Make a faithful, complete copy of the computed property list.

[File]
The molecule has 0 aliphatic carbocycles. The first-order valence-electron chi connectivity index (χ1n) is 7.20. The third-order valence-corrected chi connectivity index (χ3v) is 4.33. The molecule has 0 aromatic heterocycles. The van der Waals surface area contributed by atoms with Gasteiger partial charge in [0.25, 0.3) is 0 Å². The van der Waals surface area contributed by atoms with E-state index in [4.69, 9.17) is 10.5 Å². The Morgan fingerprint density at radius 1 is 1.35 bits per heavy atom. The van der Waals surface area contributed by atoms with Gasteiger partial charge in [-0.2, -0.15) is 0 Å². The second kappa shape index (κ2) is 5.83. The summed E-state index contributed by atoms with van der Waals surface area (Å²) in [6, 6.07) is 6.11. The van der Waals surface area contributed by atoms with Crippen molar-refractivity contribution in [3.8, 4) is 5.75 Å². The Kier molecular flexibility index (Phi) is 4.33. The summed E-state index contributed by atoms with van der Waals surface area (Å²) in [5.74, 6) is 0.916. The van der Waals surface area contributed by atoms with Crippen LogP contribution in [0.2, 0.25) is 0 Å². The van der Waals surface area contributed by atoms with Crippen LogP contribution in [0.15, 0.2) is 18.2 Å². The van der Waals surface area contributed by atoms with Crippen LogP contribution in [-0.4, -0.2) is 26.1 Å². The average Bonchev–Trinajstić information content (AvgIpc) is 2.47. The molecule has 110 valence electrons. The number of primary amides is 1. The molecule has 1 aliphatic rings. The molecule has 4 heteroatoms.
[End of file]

The molecule has 0 aliphatic carbocycles. The first-order valence-electron chi connectivity index (χ1n) is 7.20. The third-order valence-corrected chi connectivity index (χ3v) is 4.33. The molecule has 0 aromatic heterocycles. The van der Waals surface area contributed by atoms with Gasteiger partial charge in [0.25, 0.3) is 0 Å². The van der Waals surface area contributed by atoms with E-state index in [4.69, 9.17) is 10.5 Å². The Morgan fingerprint density at radius 1 is 1.35 bits per heavy atom. The van der Waals surface area contributed by atoms with Gasteiger partial charge in [-0.2, -0.15) is 0 Å². The second kappa shape index (κ2) is 5.83. The summed E-state index contributed by atoms with van der Waals surface area (Å²) in [6, 6.07) is 6.11. The van der Waals surface area contributed by atoms with Crippen molar-refractivity contribution in [3.8, 4) is 5.75 Å². The Kier molecular flexibility index (Phi) is 4.33. The summed E-state index contributed by atoms with van der Waals surface area (Å²) in [5.74, 6) is 0.916. The van der Waals surface area contributed by atoms with Crippen LogP contribution in [0.2, 0.25) is 0 Å². The van der Waals surface area contributed by atoms with Crippen LogP contribution in [0.15, 0.2) is 18.2 Å². The van der Waals surface area contributed by atoms with Crippen LogP contribution in [-0.4, -0.2) is 26.1 Å². The average Bonchev–Trinajstić information content (AvgIpc) is 2.47. The molecule has 110 valence electrons. The number of primary amides is 1. The molecule has 1 aliphatic rings. The molecule has 4 heteroatoms.